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This police department is piloting a four-day work week

by Johnson Jr.
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Originally Published: 28 DEC 23 06:00 ET

By Erica Hill and Yon Pomrenze, CNN

(CNN) — In his 23 years with the Golden, Colorado, police department, a shorter workday — or work week — was never something Commander Marcus Williams thought about.

“This was always considered something of a grind as part of the profession, one of those things you just kind of took with the job,” he said.

Williams said he was shocked when he learned everyone in the department would be on the clock for just 32 hours a week beginning this past July. “You just really couldn’t envision it because you haven’t seen it before,” he said.

Calls to shorten the working week have gathered steam in recent years in several countries as millions of employees have switched to remote work, enjoying greater flexibilityThe United Auto Workers union, for example, made a four-day work week one of their demands in negotiations with automakers this year (the final contract agreement did not include a shorter workweek). And in a national survey last month most respondents said a compressed workweek would improve their well-being.

But while the idea has become more widespread lately, moving an entire police department to that four-day schedule came with a number of challenges.

For Golden City Manager Scott Vargo, that was also a clear opportunity.

“They have such a diversity of types of jobs. So they’ve got folks that are out in the field that are covering 24/7, 365. They’ve got office personnel, they’ve got sworn people, they’ve got people that are facing the public. So, it was a good, I’ll say ‘microcosm’ of the city as a whole,” Vargo explained. “We figured if we could do it there, that would be a real good opportunity for us to see, ‘is this something that we could transfer elsewhere?’”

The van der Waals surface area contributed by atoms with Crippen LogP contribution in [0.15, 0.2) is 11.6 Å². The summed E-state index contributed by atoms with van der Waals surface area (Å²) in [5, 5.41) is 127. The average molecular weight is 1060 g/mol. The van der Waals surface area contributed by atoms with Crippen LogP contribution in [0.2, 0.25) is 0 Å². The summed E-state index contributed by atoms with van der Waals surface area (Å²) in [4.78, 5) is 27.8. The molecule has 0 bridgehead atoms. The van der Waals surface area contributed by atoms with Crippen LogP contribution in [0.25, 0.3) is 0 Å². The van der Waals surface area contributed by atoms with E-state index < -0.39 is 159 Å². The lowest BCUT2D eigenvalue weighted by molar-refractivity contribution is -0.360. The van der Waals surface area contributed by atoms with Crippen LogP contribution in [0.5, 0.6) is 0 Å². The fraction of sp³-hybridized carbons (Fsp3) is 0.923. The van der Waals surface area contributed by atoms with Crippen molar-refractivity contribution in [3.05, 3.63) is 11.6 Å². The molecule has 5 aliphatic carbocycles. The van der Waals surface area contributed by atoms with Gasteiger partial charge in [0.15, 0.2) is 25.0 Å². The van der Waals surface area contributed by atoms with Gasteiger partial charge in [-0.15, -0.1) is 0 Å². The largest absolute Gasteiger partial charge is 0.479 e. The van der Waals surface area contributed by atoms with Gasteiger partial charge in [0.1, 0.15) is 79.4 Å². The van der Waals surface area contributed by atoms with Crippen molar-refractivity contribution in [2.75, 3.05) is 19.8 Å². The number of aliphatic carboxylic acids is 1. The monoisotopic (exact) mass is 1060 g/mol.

The city held a community meeting last May to answer any questions or concerns.

“They were very, I’ll say, skeptical, to begin with,” Vargo said.

Among the concerns: adequate police coverage, call response times and a sense that department employees would essentially be getting a raise. “We really talked through that during those public meetings to explain that we’re not expecting people to work less, we’re asking them to work fewer hours but we’re asking them to get the same or more done in a shorter period of time,” Vargo said.

“We have to make sure that we’re providing a level of service that’s on par with what we’ve done in the past, if not better,” said Vargo.

To achieve that goal, shift overlap times have been cut back and meetings are shorter — some have even been eliminated entirely. Staffing levels, however, have not changed.

For employees working four 10-hour days, their daily shifts are now eight hours. Those already working an eight-hour day transitioned from a five-day work week to just four. Each employee is still paid for a full 40 hours each week, without any changes to their benefits. While an extra day each week sounded good, getting the same amount of work done with one fewer day initially felt daunting to crime scene investigator Latara Durand.

“(It) was a little bit stressful in the beginning,” Durand told CNN. “I didn’t think I needed to make any changes. But now that we’re three months in, I realized I definitely needed to make changes.”

Durand has cut down on unnecessary conversations at the office, trimmed her meetings and says she also looks at her phone less throughout the day. She’s more focused and productive and feels her colleagues are collectively more considerate of everyone’s time. On her Fridays off, the married mom of four can now give her full attention to her family and her personal well-being.

“I’m able to go to some of my kids’ activities,” Durand said. “I’m able to spend time with my husband and do things I wouldn’t normally have the time to do. It’s literally a day off where I’m not focused on work. I’m just focused on home life.”